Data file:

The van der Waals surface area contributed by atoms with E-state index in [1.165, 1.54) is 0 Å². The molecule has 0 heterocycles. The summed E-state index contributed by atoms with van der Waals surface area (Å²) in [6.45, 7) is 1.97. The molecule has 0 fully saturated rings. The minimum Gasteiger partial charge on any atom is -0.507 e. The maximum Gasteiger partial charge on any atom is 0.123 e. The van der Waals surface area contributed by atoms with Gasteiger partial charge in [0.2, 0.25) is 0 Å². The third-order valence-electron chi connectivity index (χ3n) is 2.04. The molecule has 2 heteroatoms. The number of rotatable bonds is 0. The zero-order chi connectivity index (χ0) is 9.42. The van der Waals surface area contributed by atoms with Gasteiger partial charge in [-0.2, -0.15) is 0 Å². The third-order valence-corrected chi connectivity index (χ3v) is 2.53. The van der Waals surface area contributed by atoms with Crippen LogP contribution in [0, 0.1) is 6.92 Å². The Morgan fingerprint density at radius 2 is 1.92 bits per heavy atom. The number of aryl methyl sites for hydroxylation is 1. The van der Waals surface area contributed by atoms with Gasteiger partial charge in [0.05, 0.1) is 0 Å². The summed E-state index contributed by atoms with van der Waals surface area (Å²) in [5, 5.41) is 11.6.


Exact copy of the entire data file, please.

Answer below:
The van der Waals surface area contributed by atoms with E-state index in [1.165, 1.54) is 0 Å². The molecule has 0 heterocycles. The summed E-state index contributed by atoms with van der Waals surface area (Å²) in [6.45, 7) is 1.97. The molecule has 0 fully saturated rings. The minimum Gasteiger partial charge on any atom is -0.507 e. The maximum Gasteiger partial charge on any atom is 0.123 e. The van der Waals surface area contributed by atoms with Gasteiger partial charge in [0.2, 0.25) is 0 Å². The third-order valence-electron chi connectivity index (χ3n) is 2.04. The molecule has 2 heteroatoms. The number of rotatable bonds is 0. The zero-order chi connectivity index (χ0) is 9.42. The van der Waals surface area contributed by atoms with Gasteiger partial charge in [-0.2, -0.15) is 0 Å². The third-order valence-corrected chi connectivity index (χ3v) is 2.53. The van der Waals surface area contributed by atoms with Crippen LogP contribution in [0, 0.1) is 6.92 Å². The Morgan fingerprint density at radius 2 is 1.92 bits per heavy atom. The number of aryl methyl sites for hydroxylation is 1. The van der Waals surface area contributed by atoms with Gasteiger partial charge in [0.05, 0.1) is 0 Å². The summed E-state index contributed by atoms with van der Waals surface area (Å²) in [5, 5.41) is 11.6.